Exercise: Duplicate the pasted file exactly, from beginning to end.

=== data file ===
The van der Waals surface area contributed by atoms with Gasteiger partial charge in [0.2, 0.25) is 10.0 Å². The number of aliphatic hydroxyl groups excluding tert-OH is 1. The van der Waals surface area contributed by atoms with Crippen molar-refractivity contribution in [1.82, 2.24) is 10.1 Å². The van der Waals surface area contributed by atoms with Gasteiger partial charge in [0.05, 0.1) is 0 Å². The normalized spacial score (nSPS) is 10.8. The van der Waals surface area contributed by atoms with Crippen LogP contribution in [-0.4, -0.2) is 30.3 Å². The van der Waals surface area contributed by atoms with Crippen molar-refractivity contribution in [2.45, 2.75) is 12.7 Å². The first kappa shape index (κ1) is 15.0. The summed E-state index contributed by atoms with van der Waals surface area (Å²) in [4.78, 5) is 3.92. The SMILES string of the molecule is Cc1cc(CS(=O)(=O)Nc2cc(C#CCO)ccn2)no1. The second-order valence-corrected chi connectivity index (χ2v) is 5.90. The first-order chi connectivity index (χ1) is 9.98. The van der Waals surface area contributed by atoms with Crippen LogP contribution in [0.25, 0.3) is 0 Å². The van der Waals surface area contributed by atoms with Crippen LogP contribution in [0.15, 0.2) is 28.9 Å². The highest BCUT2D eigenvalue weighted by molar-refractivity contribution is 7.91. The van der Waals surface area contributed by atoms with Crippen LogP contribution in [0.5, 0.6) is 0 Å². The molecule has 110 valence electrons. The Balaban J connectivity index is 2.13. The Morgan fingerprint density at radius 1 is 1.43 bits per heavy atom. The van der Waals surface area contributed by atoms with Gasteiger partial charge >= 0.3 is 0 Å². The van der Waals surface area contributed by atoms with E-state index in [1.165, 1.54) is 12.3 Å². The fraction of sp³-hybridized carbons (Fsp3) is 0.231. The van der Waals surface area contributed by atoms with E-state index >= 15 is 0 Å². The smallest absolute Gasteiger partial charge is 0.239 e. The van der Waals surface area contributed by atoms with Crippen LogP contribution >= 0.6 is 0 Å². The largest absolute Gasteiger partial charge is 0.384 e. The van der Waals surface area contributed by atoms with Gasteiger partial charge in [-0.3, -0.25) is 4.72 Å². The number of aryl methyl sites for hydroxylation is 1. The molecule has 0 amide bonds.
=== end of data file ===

The van der Waals surface area contributed by atoms with Gasteiger partial charge in [0.2, 0.25) is 10.0 Å². The number of aliphatic hydroxyl groups excluding tert-OH is 1. The van der Waals surface area contributed by atoms with Crippen molar-refractivity contribution in [1.82, 2.24) is 10.1 Å². The van der Waals surface area contributed by atoms with Gasteiger partial charge in [0.05, 0.1) is 0 Å². The normalized spacial score (nSPS) is 10.8. The van der Waals surface area contributed by atoms with Crippen LogP contribution in [-0.4, -0.2) is 30.3 Å². The van der Waals surface area contributed by atoms with Crippen molar-refractivity contribution in [2.45, 2.75) is 12.7 Å². The first kappa shape index (κ1) is 15.0. The summed E-state index contributed by atoms with van der Waals surface area (Å²) in [4.78, 5) is 3.92. The SMILES string of the molecule is Cc1cc(CS(=O)(=O)Nc2cc(C#CCO)ccn2)no1. The second-order valence-corrected chi connectivity index (χ2v) is 5.90. The first-order chi connectivity index (χ1) is 9.98. The van der Waals surface area contributed by atoms with Crippen LogP contribution in [0.25, 0.3) is 0 Å². The van der Waals surface area contributed by atoms with Crippen LogP contribution in [0.15, 0.2) is 28.9 Å². The highest BCUT2D eigenvalue weighted by molar-refractivity contribution is 7.91. The van der Waals surface area contributed by atoms with Crippen LogP contribution in [0.5, 0.6) is 0 Å². The molecule has 110 valence electrons. The Balaban J connectivity index is 2.13. The Morgan fingerprint density at radius 1 is 1.43 bits per heavy atom. The van der Waals surface area contributed by atoms with Gasteiger partial charge >= 0.3 is 0 Å². The van der Waals surface area contributed by atoms with E-state index in [1.165, 1.54) is 12.3 Å². The fraction of sp³-hybridized carbons (Fsp3) is 0.231. The van der Waals surface area contributed by atoms with E-state index >= 15 is 0 Å². The smallest absolute Gasteiger partial charge is 0.239 e. The van der Waals surface area contributed by atoms with Crippen LogP contribution >= 0.6 is 0 Å². The largest absolute Gasteiger partial charge is 0.384 e. The van der Waals surface area contributed by atoms with Gasteiger partial charge in [-0.3, -0.25) is 4.72 Å². The number of aryl methyl sites for hydroxylation is 1. The molecule has 0 amide bonds.